You may have wondered if you can get a yeast infection from giving or receiving oral sex. The answer is rather complex and may surprise you! First we’ll need to cover some background into yeast infections.
What is a yeast infection?
Yeast infections are most commonly caused by a fungi called Candida albicans, which gives yeast infections their scientific name Candidiasis. Under healthy circumstances, yeast live and grow symbiotically on our bodies, part of a community of bacteria, viruses, and other fungi, also known as the microbiome.
There are numerous microbiomes across the human body, including the intestines (gut microbiome), mouth (oral microbiome), skin (skin microbiome), vagina (vaginal microbiome), and many others. Each of these environments is unique, allowing only specific types of microbes to grow.
However, these microbes can become imbalanced, which leads to infections such as gum disease, bacterial vaginosis, leaky gut, and yeast infections. This imbalanced is called dysbiosis. Normally, Candida are at very low levels in the mouth, gut, skin, and vagina, but dysbiosis can cause Candida to rapidly grow and cause an infection.
Symptoms of yeast infections
Yeast infections go by many names depending on the location. In the mouth, it’s called oral thrush. On the skin it’s called cutaneous candidiasis. Candidiasis in the vagina is simply referred to as a vaginal yeast infection. They each can present with different symptoms, but have some commonalities:
- distinct smell of yeast or cheese
- thick mucus discharge or coating
Can you get a yeast infection from giving oral sex?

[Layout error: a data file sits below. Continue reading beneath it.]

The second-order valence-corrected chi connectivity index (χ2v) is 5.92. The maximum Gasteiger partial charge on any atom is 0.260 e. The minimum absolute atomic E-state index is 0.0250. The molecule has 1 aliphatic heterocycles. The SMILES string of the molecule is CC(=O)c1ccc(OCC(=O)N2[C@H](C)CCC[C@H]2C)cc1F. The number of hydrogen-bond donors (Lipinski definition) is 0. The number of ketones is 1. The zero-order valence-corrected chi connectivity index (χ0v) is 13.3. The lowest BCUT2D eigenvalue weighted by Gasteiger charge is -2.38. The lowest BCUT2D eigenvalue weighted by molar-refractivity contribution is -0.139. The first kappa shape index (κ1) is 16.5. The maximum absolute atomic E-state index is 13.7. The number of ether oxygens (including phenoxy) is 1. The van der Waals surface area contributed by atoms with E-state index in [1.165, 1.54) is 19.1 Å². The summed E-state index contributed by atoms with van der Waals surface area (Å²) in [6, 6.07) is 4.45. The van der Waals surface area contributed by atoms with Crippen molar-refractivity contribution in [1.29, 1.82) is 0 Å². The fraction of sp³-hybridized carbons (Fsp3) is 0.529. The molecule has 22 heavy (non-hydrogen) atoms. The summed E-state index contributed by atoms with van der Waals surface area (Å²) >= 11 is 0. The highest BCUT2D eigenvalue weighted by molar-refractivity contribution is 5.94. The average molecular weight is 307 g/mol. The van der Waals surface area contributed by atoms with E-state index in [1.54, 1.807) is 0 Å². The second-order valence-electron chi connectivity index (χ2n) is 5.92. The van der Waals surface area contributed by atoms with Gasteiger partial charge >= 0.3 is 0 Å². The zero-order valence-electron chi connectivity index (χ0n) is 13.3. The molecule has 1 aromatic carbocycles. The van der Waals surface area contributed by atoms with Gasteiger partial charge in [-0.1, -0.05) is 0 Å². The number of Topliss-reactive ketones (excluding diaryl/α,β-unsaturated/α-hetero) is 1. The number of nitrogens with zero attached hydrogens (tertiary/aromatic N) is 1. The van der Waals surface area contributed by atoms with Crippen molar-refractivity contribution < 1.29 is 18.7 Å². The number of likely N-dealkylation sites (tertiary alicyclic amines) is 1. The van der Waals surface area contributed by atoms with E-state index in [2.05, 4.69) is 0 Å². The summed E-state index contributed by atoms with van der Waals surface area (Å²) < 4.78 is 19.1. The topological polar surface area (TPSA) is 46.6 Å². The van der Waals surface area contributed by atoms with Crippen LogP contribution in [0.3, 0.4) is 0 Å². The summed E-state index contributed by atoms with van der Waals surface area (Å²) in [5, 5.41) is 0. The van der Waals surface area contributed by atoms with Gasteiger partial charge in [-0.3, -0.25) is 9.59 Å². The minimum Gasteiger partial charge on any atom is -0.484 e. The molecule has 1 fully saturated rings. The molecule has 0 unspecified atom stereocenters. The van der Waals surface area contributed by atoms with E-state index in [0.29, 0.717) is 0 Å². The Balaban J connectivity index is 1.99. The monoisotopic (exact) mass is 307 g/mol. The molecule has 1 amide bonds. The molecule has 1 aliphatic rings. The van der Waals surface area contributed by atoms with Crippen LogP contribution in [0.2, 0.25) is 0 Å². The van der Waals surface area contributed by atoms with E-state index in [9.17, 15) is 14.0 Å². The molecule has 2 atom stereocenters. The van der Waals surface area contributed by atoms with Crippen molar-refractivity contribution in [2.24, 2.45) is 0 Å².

Yes. The abundance of Candida is directly correlated with infection. If you give oral sex to someone who has a yeast infection, you can introduce a high amount of Candida into your mouth. This high abundance can disturb the oral microbiome, and lead to oral thrush, a yeast infection.
Can you get a yeast infection from receiving oral sex?
Yes. Studies have shown that not only can high abundance of Candida cause microbiome dysbiosis of other microbiomes, such as the vagina or skin of the penis. If someone has oral thrush, they can transfer this high abundance of Candida, triggering a yeast infection.
So can oral sex cause a yeast infection?
Yes. Oral sex can trigger a yeast infection both from giving and receiving. Not only can a high abundance of Candida be transmitted from one person to another, but the bacteria in your mouth can alter the microbial environment of the vagina or skin around the genitals, which can lead to conditions like yeast infections.
Research has shown that treating and killing Candida from one partner reduces the chances of a yeast infection in their partner. However, even if you don’t have Candida or a current yeast infection, studies have shown that oral sex predisposes the recipient to yeast infections through a still unknown mechanism. The current thought is that saliva can disturb the resident microbiome of the vagina, leading to dysbiosis. This is consistent with the fact that frequency of oral intercourse is correlated with an increase in yeast infections, even in generally healthy individuals.
How can I tell if I have Candida?
Because you can transfer a high abundance of Candida to other people, it might be important to find out if you carry Candida! Fortunately, there’s a saliva test to help you find out. You can screen your oral microbiome for Candida using the Bristle comprehensive oral microbiome test. Your partner will thank you!